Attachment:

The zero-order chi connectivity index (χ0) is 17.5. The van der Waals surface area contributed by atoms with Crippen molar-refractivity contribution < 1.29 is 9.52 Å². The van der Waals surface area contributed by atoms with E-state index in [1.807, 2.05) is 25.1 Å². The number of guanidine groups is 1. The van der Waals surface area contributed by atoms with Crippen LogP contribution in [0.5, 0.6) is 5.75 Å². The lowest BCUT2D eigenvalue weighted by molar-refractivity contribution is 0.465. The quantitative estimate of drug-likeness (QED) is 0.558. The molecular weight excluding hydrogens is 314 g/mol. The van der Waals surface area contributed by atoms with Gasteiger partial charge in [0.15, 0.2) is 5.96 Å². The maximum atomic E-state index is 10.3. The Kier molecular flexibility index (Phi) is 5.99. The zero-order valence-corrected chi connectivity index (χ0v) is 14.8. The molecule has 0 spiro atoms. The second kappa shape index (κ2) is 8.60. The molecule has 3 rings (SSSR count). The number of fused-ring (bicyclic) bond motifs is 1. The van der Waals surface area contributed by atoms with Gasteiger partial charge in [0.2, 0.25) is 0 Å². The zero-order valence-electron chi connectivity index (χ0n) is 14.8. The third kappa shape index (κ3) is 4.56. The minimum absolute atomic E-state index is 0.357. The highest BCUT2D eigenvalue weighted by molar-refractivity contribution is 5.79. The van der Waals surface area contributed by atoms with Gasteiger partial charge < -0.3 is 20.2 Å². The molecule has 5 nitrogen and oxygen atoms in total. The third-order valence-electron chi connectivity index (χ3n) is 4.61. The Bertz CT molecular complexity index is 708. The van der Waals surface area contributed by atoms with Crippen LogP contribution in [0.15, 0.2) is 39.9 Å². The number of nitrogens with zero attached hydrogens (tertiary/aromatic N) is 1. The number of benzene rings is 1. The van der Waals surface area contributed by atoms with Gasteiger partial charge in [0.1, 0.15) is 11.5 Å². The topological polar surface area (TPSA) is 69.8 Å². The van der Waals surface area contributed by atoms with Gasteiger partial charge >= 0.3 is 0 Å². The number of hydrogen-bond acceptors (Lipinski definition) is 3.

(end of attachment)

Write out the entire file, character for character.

The zero-order chi connectivity index (χ0) is 17.5. The van der Waals surface area contributed by atoms with Crippen molar-refractivity contribution < 1.29 is 9.52 Å². The van der Waals surface area contributed by atoms with E-state index in [1.807, 2.05) is 25.1 Å². The number of guanidine groups is 1. The van der Waals surface area contributed by atoms with Crippen LogP contribution in [0.5, 0.6) is 5.75 Å². The lowest BCUT2D eigenvalue weighted by molar-refractivity contribution is 0.465. The quantitative estimate of drug-likeness (QED) is 0.558. The molecular weight excluding hydrogens is 314 g/mol. The van der Waals surface area contributed by atoms with Gasteiger partial charge in [0.15, 0.2) is 5.96 Å². The maximum atomic E-state index is 10.3. The Kier molecular flexibility index (Phi) is 5.99. The zero-order valence-corrected chi connectivity index (χ0v) is 14.8. The molecule has 0 spiro atoms. The second kappa shape index (κ2) is 8.60. The molecule has 3 rings (SSSR count). The number of fused-ring (bicyclic) bond motifs is 1. The van der Waals surface area contributed by atoms with Gasteiger partial charge in [0.2, 0.25) is 0 Å². The zero-order valence-electron chi connectivity index (χ0n) is 14.8. The third kappa shape index (κ3) is 4.56. The minimum absolute atomic E-state index is 0.357. The highest BCUT2D eigenvalue weighted by molar-refractivity contribution is 5.79. The van der Waals surface area contributed by atoms with Gasteiger partial charge < -0.3 is 20.2 Å². The molecule has 5 nitrogen and oxygen atoms in total. The third-order valence-electron chi connectivity index (χ3n) is 4.61. The Bertz CT molecular complexity index is 708. The van der Waals surface area contributed by atoms with Crippen LogP contribution in [0.15, 0.2) is 39.9 Å². The number of nitrogens with zero attached hydrogens (tertiary/aromatic N) is 1. The number of benzene rings is 1. The van der Waals surface area contributed by atoms with Gasteiger partial charge in [0.1, 0.15) is 11.5 Å². The topological polar surface area (TPSA) is 69.8 Å². The van der Waals surface area contributed by atoms with Gasteiger partial charge >= 0.3 is 0 Å². The number of hydrogen-bond acceptors (Lipinski definition) is 3.